Leasing is a practice that dates back to at least the 1800’s, and some historians say leasing goes back much farther than that. The current and most popular form of leasing began in the United States around the early 1950’s. The equipment leasing industry is close to $1 billion in production, with about 30% – 40% of total annual equipment investment activity coming in the form of equipment leasing.
What Is Equipment Leasing?
An equipment lease is a contract between a lessor and a lessee, which gives the lessee the right to utilize the equipment for a specific period of time (lease term), in exchange for monthly payments to the lessor.
The lessor would usually purchase the equipment outright from the manufacturer, but have the manufacturer ship it to the lessee for utilization. The lessor is the owner of the equipment and through the lease arrangement, the lessee is paying the lessor back the cost of the equipment along with the cost the lessor charges for the financial transaction.
The lessor is profitable in the situation if the lessee makes all scheduled payments until the end of the lease term, as the lessor will receive back the cost of the equipment purchase along with lease revenues.
Capital Equipment (defined as business operational technology that costs around or over $5,000) is what’s mainly leased by businesses in the United States in terms of commercial equipment types. This is due in part to the convenience of preserving cash flow by not having to come up with a significant upfront investment to purchase said equipment. In addition, purchasing equipment might not make sense if the technology is likely to be obsolete in a couple of years.
No matter what industry your business falls under—retail, manufacturing, restaurants, healthcare, etc.—equipment leasing might be a better option of acquiring a new (or used) piece of technology rather than purchasing it outright.
Equipment Leasing Options
There are a variety of different ways to structure an equipment lease contract, but the following 7 ways are the most used in the industry today:
- The Capital Lease: This allows the lessee to purchase the equipment at the end of the lease term, many times for only a $1 buyout cost or for 10% of the cost. This option might have higher lease payments throughout the term, versus utilizing other leasing options.
- The True Lease: This is called a “true” lease for a reason, as it functions like a “true” lease would function. The lessee will be offered an option to return the equipment at the end, purchase the equipment at the end, or roll-over into leasing another piece of technology. The lease payments will depend upon which ending the lessee selects.
- The Master Lease: This is utilized when the lessee is leasing multiple pieces of technology over the leasing term. This agreement helps manage all of those nuisances under one contract, rather than having separate contracts which creates a host of inefficiencies and confusion.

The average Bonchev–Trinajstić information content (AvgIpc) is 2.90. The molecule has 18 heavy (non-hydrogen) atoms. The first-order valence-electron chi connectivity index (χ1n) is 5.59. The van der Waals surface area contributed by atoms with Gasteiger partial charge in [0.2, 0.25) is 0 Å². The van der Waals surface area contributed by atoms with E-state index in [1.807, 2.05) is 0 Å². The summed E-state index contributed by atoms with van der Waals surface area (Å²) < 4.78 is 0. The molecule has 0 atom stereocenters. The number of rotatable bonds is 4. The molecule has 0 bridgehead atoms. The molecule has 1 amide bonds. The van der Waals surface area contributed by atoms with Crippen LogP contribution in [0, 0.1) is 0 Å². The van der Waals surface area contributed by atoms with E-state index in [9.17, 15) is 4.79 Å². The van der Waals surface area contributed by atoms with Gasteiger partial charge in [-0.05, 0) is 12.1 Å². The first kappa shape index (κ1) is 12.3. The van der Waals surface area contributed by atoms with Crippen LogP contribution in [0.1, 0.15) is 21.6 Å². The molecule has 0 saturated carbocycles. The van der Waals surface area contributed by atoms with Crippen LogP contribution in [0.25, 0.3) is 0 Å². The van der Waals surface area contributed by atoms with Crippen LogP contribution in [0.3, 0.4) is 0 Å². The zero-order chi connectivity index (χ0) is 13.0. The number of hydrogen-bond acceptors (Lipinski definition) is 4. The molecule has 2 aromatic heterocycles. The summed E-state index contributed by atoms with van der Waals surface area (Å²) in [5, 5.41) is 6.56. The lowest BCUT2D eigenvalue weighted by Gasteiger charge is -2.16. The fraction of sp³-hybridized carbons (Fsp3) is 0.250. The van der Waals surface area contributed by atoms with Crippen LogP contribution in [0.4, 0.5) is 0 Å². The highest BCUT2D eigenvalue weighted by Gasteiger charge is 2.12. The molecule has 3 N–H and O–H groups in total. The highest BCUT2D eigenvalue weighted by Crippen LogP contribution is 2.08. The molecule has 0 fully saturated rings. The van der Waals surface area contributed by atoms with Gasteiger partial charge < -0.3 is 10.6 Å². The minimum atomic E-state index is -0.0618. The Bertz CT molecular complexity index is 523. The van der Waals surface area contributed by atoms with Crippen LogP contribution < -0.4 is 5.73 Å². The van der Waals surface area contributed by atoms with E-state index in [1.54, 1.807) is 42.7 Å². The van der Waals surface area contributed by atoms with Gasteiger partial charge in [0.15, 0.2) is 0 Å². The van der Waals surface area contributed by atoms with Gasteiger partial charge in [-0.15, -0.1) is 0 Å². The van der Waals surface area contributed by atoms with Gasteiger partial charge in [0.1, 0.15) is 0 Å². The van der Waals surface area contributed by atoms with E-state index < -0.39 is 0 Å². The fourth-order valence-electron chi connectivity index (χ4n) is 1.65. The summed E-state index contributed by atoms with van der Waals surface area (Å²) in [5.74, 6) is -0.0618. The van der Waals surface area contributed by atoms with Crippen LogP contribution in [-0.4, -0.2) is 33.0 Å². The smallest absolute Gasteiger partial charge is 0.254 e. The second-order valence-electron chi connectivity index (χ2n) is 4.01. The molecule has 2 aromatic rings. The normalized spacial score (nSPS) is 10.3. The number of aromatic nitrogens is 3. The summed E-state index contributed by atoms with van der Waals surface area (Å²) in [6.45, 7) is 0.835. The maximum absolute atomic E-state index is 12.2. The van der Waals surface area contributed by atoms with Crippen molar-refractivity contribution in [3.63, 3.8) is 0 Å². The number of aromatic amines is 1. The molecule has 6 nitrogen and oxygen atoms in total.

- The Skip Lease: If the lessee’s business is seasonal, they can utilize this leasing option where some months payments are made, then some months there are no payments made (which is where the term “skip” comes from). Note, the lease payments made during the active months are likely to be higher to accommodate for not making any payments during the down months.
- The Deferred Lease: This is used for newer businesses who are in the process of having their operations generate revenue in the next 30 – 90 days, but are in need of utilizing the equipment immediately. The lessor will usually provide a 30 – 90 day grace period before the first lease payment is requested.
- The Step-Up Lease: With this structure, the lease payments start out at a low level, but increase over time as the estimated return on investment with the equipment begins to kick in.
- The Sale Leaseback: If the lessee owns equipment free and clear, they can sale it to the lessor in exchange for a lump-sum purchase payment, with the lessor then leasing the equipment back to the lessee on regularly scheduled lease payments.
Section 179 Tax Deduction
To promote equipment leasing and purchasing for 2017, the IRS will allow businesses to deduct the full purchase price of equipment up to $500,000 along with an 50% bonus depreciation. For example, a business purchasing a piece of equipment that’s $750,000 would have the following breakdown:
- Section 179 Deduction: $500,000
- Bonus Depreciation: $125,000
- 1st Year Depreciation: $25,000
- Total First Year Deduction: $650,000
This leads to an estimate $227,000 in savings off the purchase of the $750,000 technology, just through the usage of the tax code. This leads to higher profits and a higher return on investment with the utilization of the technology. Only certain types of technology, equipment, and software qualify. If you are purchasing something more than $2 million, a reduction in the tax deduction begins to take place.
Qualifying for an Equipment Lease
There are four different leasing tiers that could would fall into to determine your chances of approval for an equipment lease, approval amounts, and your lease factor rates.
A Tier: Over 700 credit score
B Tier: 680 to 700 credit score
C Tier: 620 to 680 credit score
D Tier: 520 to 620 credit score
Other factors to be considered will be the type of equipment you are looking to lease, your desired lease length, your sales revenues, and the history of your business in particular. Some lessors might examine your financials and request bank statements to examine your cash flow.
This article was originally written on July 12, 2017 and updated on December 14, 2021.